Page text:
J. L. BELL is a Massachusetts writer who specializes in (among other things) the start of the American Revolution in and around Boston. He is particularly interested in the experiences of children in 1765-75. He has published scholarly papers and popular articles for both children and adults. He was consultant for an episode of History Detectives, and contributed to a display at Minute Man National Historic Park.

Follow by Email


Sunday, January 11, 2015

Peter Pelham from Boston to Williamsburg

Here’s another podcast of interest, from Colonial Williamsburg. Harmony Hunter interviews Michael Monaco about the historical figure he portrays: Peter Pelham (1721-1805), church organist and jailer.

Pelham was probably the inhabitant of Williamsburg, Virginia, in the 1770s with the closest ties to Boston. During the pre-Revolutionary turmoil, Pelham’s brother Charles was teaching school in Newton, and his stepbrother John Singleton Copley was training their half-brother Henry in the basics of being an artist.

Pelham had been born in London, son of an artist of the same name. The elder Peter Pelham had learned the advanced engraving technique of mezzotint; among his portraits was one of Massachusetts governor Samuel Shute, who spent most of the 1720s not in Massachusetts.

It’s unclear why Peter, Sr., brought his growing family to Boston in 1726 or 1727. A letter from his father in 1739 suggests there had been some family estrangement. The mezzotint artist may have had bad timing. In June 1727 George I died, and a change in court meant shuffling of appointees and favored artists. But instead Pelham was angling for customers in Boston with a portrait of that town’s biggest celebrity, the Rev. Cotton Mather.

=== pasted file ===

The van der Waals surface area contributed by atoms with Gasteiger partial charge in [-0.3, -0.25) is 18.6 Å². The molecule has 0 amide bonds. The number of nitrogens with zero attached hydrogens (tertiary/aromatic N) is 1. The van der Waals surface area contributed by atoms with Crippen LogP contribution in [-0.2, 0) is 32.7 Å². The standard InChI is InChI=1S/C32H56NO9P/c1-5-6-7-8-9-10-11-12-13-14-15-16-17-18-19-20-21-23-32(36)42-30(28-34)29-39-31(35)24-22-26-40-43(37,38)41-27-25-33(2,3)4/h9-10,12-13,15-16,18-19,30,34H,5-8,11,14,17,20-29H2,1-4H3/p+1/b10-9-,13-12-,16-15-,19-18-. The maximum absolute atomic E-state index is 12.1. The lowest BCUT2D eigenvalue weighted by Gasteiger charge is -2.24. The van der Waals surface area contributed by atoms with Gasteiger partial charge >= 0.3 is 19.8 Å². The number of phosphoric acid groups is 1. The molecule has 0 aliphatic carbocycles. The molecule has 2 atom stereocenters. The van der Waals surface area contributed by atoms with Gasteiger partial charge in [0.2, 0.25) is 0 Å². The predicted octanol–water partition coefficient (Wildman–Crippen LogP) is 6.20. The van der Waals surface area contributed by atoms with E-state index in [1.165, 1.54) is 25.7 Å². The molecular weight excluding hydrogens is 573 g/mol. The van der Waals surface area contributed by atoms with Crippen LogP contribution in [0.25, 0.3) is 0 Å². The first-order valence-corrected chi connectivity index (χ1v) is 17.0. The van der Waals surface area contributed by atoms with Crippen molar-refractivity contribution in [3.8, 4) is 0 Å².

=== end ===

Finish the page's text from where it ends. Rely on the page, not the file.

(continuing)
Peter, Jr., was the eldest son of the family, and his talents leaned toward music. He became an apprentice to Charles Theodore Pachelbel, traveling to Newport, New York, and Charleston, South Carolina. In 1739 his grandfather wrote to his father:
I am heartily Pleasd to hear, by Lady D:Lorain that Came from Charlestowne in Carolina about a year ago, that my Grandson Peter was a very Genteel Clever young man being very well acquainted with him by teaching Miss Fenwick her sister to play on the Harpsicord which he Performs very well.
In 1743 Pelham returned to Boston and became organist at Trinity Church. But around 1750 he left for a smaller town and more limited prospects, just as his father had. Again it’s unclear why. But in Williamsburg, the younger Peter Pelham built the organ for the Bruton Parish Church and then played it for many decades.

Here’s another Williamsburg podcast from five years ago featuring Monaco as Pelham on the organ.

No comments: